1. Co-REGEN’s solution seems also a system of off-the-grid energy?
  2. Is Co-REGEN’s matured? If yes, wondering where’s the space left for a challenge?

Hey, @crointel, below the short answers to your questions

  1. The Co-REGEN utility model can be implemented for offgrid electricity supply and industrial heat, but also for netmetering in gridded urbanized environs.
  2. Different parts of the model are at varying levels of technology readiness. The gasification generator technology used in Co-REGEN is matured, these systems are commercially marketed and are operational with communities agribusiness in the US, EU, China and India. What is not in place is the operational, financial and policy frameworks for circular business ecosystems to supply biomass wastes, use of biochar and enhanced weathering products in agri-food production and verify/monetize mitigation outcomes from C capture. Combined gasification and enhanced weathering has not been implemented, but reactor technologies are being developed separately.

Cool, thanks a lot!

Thank you for suggesting this idea. It looks like the world is in dire need of such development. However, how is this potential competition different from two other competitions from XPRIZE’s past and present?

See Carbon XPRIZE - https://www.xprize.org/prizes/carbon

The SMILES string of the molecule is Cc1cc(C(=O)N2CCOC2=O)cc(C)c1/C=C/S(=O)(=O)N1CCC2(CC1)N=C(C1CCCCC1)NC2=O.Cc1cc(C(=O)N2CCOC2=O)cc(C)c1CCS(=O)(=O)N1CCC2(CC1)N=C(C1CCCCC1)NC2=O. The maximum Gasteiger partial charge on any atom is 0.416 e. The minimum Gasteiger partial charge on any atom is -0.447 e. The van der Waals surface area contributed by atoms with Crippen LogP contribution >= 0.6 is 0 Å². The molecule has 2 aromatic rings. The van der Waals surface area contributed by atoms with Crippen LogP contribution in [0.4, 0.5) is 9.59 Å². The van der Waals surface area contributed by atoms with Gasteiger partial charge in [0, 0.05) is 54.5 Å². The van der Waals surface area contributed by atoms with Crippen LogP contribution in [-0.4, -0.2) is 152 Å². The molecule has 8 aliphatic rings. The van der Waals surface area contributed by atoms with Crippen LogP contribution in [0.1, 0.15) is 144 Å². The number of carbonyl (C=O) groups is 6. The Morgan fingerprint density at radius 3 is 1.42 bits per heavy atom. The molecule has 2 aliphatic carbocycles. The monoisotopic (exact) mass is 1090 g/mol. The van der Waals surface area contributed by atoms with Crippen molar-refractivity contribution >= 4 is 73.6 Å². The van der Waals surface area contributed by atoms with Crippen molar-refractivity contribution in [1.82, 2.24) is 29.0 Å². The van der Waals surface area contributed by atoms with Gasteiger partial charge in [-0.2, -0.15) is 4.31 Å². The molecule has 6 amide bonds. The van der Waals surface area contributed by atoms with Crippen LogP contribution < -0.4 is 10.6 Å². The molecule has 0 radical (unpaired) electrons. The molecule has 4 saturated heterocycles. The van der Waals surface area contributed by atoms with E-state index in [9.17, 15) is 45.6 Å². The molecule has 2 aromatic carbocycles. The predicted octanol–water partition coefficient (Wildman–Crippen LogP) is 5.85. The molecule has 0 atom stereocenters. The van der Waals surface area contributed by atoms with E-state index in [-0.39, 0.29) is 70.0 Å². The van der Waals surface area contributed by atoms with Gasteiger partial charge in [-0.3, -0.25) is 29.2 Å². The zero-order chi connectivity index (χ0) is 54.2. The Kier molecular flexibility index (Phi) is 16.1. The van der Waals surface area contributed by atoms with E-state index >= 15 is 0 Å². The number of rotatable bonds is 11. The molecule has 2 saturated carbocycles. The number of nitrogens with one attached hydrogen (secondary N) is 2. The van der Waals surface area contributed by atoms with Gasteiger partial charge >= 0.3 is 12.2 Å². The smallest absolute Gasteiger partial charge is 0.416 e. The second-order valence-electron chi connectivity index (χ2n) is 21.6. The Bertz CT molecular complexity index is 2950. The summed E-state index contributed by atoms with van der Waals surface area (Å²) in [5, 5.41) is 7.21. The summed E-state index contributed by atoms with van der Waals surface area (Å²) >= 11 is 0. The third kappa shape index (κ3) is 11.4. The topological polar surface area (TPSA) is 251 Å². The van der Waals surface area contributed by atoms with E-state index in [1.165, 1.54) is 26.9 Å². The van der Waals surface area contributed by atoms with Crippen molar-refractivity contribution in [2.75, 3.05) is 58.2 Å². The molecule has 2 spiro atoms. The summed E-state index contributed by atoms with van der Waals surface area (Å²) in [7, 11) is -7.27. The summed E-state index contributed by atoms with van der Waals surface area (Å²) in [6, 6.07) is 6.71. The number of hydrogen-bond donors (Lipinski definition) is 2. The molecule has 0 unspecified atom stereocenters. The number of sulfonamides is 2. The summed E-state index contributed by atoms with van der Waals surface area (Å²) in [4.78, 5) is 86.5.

And the $100 million USD Carbon Removal XPRIZE - https://www.xprize.org/prizes/carbon

@Roey, let me clarify first on the subject header 'Negative Emission Renewable Power ". This specifically entails energy generation utilities that use infinite flow resources (biomass, solar, wind and hydro) and offset more carbon than is released within the system boundaries so the end result is access to affordable green power with a net cooling effect on the Earth’s climate.

As far as I know earlier competitions looked at renewable energy and carbon removal technologies in a separate fashion, e.g., higher efficiency and lower cost solar panels or manufacturing products with CO2. The suggested new topic is different in that it directly links these two SDGs. In essence it pushes for green energy systems to instantly achieve a negative emission footprint, and for C capture technologies to avoid competing with productive energy uses.

Hi @adventureashr, @Jesse_Nyokabi, @Mahmoudburai, @CO2Cap_SysEng, @clabeaux, @Access600, @anis - Would love to hear your thoughts on this topic. Do you agree this is an important topic under energy that XPRIZE should focus on? If yes; vote for this topic. If not; add a new topic (by clicking on " New Topic" here) you feel is most important under energy domain.

I see now. Thank you for making that clear!

Hi @Febbie, @mikelandmeier, @josephjjames - What are your thoughts on increasing access to climate-smart energy and food?